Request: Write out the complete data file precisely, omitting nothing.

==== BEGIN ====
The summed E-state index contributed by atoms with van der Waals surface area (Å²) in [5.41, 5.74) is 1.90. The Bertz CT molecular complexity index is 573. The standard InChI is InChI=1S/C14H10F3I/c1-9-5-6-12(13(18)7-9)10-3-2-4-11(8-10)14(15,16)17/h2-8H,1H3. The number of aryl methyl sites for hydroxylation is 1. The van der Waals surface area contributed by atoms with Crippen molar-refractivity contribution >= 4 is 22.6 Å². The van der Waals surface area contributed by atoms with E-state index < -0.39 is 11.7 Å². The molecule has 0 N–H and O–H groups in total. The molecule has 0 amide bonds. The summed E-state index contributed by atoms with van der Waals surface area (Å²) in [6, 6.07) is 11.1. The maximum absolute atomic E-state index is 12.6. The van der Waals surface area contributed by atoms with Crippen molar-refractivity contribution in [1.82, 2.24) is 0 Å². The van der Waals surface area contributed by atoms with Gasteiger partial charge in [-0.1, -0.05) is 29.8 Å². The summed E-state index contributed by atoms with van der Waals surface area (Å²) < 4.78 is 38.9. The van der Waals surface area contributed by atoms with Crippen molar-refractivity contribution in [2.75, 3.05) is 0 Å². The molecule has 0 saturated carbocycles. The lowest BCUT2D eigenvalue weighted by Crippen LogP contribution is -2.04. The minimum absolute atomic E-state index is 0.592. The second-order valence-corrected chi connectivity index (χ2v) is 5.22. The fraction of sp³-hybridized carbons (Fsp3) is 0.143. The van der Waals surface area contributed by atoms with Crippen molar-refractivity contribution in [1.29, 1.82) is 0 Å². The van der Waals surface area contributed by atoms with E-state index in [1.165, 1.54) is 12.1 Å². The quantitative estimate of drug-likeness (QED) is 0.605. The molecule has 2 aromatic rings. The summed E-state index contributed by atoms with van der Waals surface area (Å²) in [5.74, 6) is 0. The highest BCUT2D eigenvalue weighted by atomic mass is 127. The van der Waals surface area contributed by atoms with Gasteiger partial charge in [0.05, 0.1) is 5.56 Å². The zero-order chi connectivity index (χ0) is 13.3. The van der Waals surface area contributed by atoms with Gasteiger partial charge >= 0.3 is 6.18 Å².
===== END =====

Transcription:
The summed E-state index contributed by atoms with van der Waals surface area (Å²) in [5.41, 5.74) is 1.90. The Bertz CT molecular complexity index is 573. The standard InChI is InChI=1S/C14H10F3I/c1-9-5-6-12(13(18)7-9)10-3-2-4-11(8-10)14(15,16)17/h2-8H,1H3. The number of aryl methyl sites for hydroxylation is 1. The van der Waals surface area contributed by atoms with Crippen molar-refractivity contribution >= 4 is 22.6 Å². The van der Waals surface area contributed by atoms with E-state index < -0.39 is 11.7 Å². The molecule has 0 N–H and O–H groups in total. The molecule has 0 amide bonds. The summed E-state index contributed by atoms with van der Waals surface area (Å²) in [6, 6.07) is 11.1. The maximum absolute atomic E-state index is 12.6. The van der Waals surface area contributed by atoms with Crippen molar-refractivity contribution in [1.82, 2.24) is 0 Å². The van der Waals surface area contributed by atoms with Gasteiger partial charge in [-0.1, -0.05) is 29.8 Å². The summed E-state index contributed by atoms with van der Waals surface area (Å²) < 4.78 is 38.9. The van der Waals surface area contributed by atoms with Crippen molar-refractivity contribution in [2.75, 3.05) is 0 Å². The molecule has 0 saturated carbocycles. The lowest BCUT2D eigenvalue weighted by Crippen LogP contribution is -2.04. The minimum absolute atomic E-state index is 0.592. The second-order valence-corrected chi connectivity index (χ2v) is 5.22. The fraction of sp³-hybridized carbons (Fsp3) is 0.143. The van der Waals surface area contributed by atoms with Crippen molar-refractivity contribution in [1.29, 1.82) is 0 Å². The van der Waals surface area contributed by atoms with E-state index in [1.165, 1.54) is 12.1 Å². The quantitative estimate of drug-likeness (QED) is 0.605. The molecule has 2 aromatic rings. The summed E-state index contributed by atoms with van der Waals surface area (Å²) in [5.74, 6) is 0. The highest BCUT2D eigenvalue weighted by atomic mass is 127. The van der Waals surface area contributed by atoms with Gasteiger partial charge in [0.05, 0.1) is 5.56 Å². The zero-order chi connectivity index (χ0) is 13.3. The van der Waals surface area contributed by atoms with Gasteiger partial charge >= 0.3 is 6.18 Å².